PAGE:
The combination of Freudian-symbolic and bluntly literal sexual imagery in Nexus ought to prepare the viewer for the encounter with Sexus, an installation by the Plastic Aztecs collaborative in a nearby storefront, but the space still comes as a delectably perverse shock. Beginning with polymorphous soft-sculptures flanking a tunnel of softly embracing frilly fabric, the installation is a set of riffs on the female anatomy that makes Freudian readings superfluous. After a few minutes amid the narrow apertures and assorted shades of pink, even the unlit stairway leading downstairs (not actually part of the installation) begins to look suggestive.
Plexus, around the corner, comes as a different sort of pleasurable shock. Jason Peters works with spatial disorientation, suspending a network of metal chairs from the ceiling with a web of orange cords, then lighting the whole ensemble with ultraviolet. A large rectangle of mirrors on the floor completes the experience of a system of connections divorced from ordinary space and time, as the mirrors turn the complex of chairs, cords and ceiling grid into a view of dizzyingly indefinite depths.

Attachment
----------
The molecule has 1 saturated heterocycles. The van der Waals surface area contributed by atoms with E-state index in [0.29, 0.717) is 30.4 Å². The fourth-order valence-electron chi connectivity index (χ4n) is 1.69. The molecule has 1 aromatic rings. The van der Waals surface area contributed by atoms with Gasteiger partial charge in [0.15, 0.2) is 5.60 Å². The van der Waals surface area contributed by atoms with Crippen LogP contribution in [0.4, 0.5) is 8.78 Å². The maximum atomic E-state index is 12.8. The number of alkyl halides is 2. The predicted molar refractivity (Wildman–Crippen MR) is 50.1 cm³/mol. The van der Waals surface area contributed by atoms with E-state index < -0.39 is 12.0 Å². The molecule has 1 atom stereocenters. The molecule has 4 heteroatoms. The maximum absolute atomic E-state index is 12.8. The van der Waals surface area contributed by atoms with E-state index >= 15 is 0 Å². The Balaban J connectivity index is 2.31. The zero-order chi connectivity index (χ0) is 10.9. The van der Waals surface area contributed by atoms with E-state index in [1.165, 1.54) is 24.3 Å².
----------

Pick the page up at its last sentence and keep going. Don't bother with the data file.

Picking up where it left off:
This North Avenue space was home to the stunning Chris Chambers architectural sculpture Powder Room II, in a two-week prequel to the current show. In this even more ambitious version of the earthquake-shattered bathroom he debuted at Dashboard’s Cosms, the toilet sat on the floor surrounded by broken tiles, while the tastefully appointed remainder of the bathroom remained firmly fixed to the walls of the space one story above. This entire wood-frame structure was constructed on site, one reason why the exhibition of the finished piece was as brief as it was. Fortunately, the whole construction process is documented in a video online.
Although the art in Nexus, Sexus, Plexus functions perfectly well without explication, it would be unfair not to address the deeper set of connections incorporated in this trio of exhibitions. The curators, and the artists they selected, thought a great deal about the philosophical implications of what they were doing — very much in the way that Henry Miller thought about the meaning of the rabelaisian adventures he recounts in the three books of The Rosy Crucifixion.